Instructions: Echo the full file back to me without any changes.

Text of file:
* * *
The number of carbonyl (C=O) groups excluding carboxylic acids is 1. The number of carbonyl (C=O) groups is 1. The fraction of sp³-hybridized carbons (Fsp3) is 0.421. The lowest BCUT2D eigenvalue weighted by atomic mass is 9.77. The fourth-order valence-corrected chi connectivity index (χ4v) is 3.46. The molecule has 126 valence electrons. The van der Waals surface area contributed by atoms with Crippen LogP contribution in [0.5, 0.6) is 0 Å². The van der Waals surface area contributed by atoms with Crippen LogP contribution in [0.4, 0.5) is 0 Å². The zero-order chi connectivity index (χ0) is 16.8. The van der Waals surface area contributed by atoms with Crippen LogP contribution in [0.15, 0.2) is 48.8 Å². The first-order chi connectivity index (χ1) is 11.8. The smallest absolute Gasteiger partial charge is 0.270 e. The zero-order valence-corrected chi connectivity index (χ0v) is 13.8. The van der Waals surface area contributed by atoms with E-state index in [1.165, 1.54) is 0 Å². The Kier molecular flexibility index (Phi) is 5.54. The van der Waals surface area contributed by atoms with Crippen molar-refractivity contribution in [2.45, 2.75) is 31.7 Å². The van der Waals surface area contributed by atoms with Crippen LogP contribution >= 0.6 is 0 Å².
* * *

The number of carbonyl (C=O) groups excluding carboxylic acids is 1. The number of carbonyl (C=O) groups is 1. The fraction of sp³-hybridized carbons (Fsp3) is 0.421. The lowest BCUT2D eigenvalue weighted by atomic mass is 9.77. The fourth-order valence-corrected chi connectivity index (χ4v) is 3.46. The molecule has 126 valence electrons. The van der Waals surface area contributed by atoms with Crippen LogP contribution in [0.5, 0.6) is 0 Å². The van der Waals surface area contributed by atoms with Crippen LogP contribution in [0.4, 0.5) is 0 Å². The zero-order chi connectivity index (χ0) is 16.8. The van der Waals surface area contributed by atoms with Crippen LogP contribution in [0.15, 0.2) is 48.8 Å². The first-order chi connectivity index (χ1) is 11.8. The smallest absolute Gasteiger partial charge is 0.270 e. The zero-order valence-corrected chi connectivity index (χ0v) is 13.8. The van der Waals surface area contributed by atoms with E-state index in [1.165, 1.54) is 0 Å². The Kier molecular flexibility index (Phi) is 5.54. The van der Waals surface area contributed by atoms with Crippen molar-refractivity contribution in [2.45, 2.75) is 31.7 Å². The van der Waals surface area contributed by atoms with Crippen LogP contribution >= 0.6 is 0 Å².